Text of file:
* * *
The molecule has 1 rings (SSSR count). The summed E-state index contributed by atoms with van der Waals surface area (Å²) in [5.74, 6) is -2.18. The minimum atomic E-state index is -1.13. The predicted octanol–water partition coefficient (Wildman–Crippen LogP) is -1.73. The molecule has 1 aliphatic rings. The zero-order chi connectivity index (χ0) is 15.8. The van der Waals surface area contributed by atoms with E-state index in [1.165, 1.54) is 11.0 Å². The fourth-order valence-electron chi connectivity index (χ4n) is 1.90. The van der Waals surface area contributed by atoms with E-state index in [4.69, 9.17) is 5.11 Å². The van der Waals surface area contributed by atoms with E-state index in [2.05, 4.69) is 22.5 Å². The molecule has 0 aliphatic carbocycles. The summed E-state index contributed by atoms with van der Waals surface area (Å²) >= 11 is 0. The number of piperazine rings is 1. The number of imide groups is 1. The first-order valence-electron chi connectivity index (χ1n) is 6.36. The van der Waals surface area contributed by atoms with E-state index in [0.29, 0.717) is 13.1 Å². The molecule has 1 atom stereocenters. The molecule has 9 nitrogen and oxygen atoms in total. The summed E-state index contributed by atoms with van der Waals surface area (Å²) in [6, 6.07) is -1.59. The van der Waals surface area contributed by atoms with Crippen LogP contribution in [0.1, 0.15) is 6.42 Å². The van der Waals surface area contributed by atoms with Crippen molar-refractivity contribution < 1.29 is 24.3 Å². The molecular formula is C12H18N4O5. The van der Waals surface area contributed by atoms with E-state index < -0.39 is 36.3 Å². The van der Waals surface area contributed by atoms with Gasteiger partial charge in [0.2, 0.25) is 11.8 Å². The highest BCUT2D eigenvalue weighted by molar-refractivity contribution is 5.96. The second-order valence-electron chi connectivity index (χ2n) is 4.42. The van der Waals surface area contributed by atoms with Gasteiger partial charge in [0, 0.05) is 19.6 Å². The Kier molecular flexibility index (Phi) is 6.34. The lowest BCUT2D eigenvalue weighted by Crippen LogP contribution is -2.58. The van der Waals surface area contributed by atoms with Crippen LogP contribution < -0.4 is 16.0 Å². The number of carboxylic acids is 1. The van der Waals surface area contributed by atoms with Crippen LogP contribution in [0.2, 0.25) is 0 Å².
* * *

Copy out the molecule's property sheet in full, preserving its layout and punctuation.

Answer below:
The molecule has 1 rings (SSSR count). The summed E-state index contributed by atoms with van der Waals surface area (Å²) in [5.74, 6) is -2.18. The minimum atomic E-state index is -1.13. The predicted octanol–water partition coefficient (Wildman–Crippen LogP) is -1.73. The molecule has 1 aliphatic rings. The zero-order chi connectivity index (χ0) is 15.8. The van der Waals surface area contributed by atoms with E-state index in [1.165, 1.54) is 11.0 Å². The fourth-order valence-electron chi connectivity index (χ4n) is 1.90. The van der Waals surface area contributed by atoms with E-state index in [4.69, 9.17) is 5.11 Å². The van der Waals surface area contributed by atoms with E-state index in [2.05, 4.69) is 22.5 Å². The molecule has 0 aliphatic carbocycles. The summed E-state index contributed by atoms with van der Waals surface area (Å²) >= 11 is 0. The number of piperazine rings is 1. The number of imide groups is 1. The first-order valence-electron chi connectivity index (χ1n) is 6.36. The van der Waals surface area contributed by atoms with E-state index in [0.29, 0.717) is 13.1 Å². The molecule has 1 atom stereocenters. The molecule has 9 nitrogen and oxygen atoms in total. The summed E-state index contributed by atoms with van der Waals surface area (Å²) in [6, 6.07) is -1.59. The van der Waals surface area contributed by atoms with Crippen LogP contribution in [0.1, 0.15) is 6.42 Å². The van der Waals surface area contributed by atoms with Crippen molar-refractivity contribution < 1.29 is 24.3 Å². The molecular formula is C12H18N4O5. The van der Waals surface area contributed by atoms with E-state index < -0.39 is 36.3 Å². The van der Waals surface area contributed by atoms with Gasteiger partial charge in [0.2, 0.25) is 11.8 Å². The highest BCUT2D eigenvalue weighted by molar-refractivity contribution is 5.96. The second-order valence-electron chi connectivity index (χ2n) is 4.42. The van der Waals surface area contributed by atoms with Gasteiger partial charge in [0, 0.05) is 19.6 Å². The Kier molecular flexibility index (Phi) is 6.34. The lowest BCUT2D eigenvalue weighted by Crippen LogP contribution is -2.58. The van der Waals surface area contributed by atoms with Crippen LogP contribution < -0.4 is 16.0 Å². The number of carboxylic acids is 1. The van der Waals surface area contributed by atoms with Crippen LogP contribution in [0.2, 0.25) is 0 Å².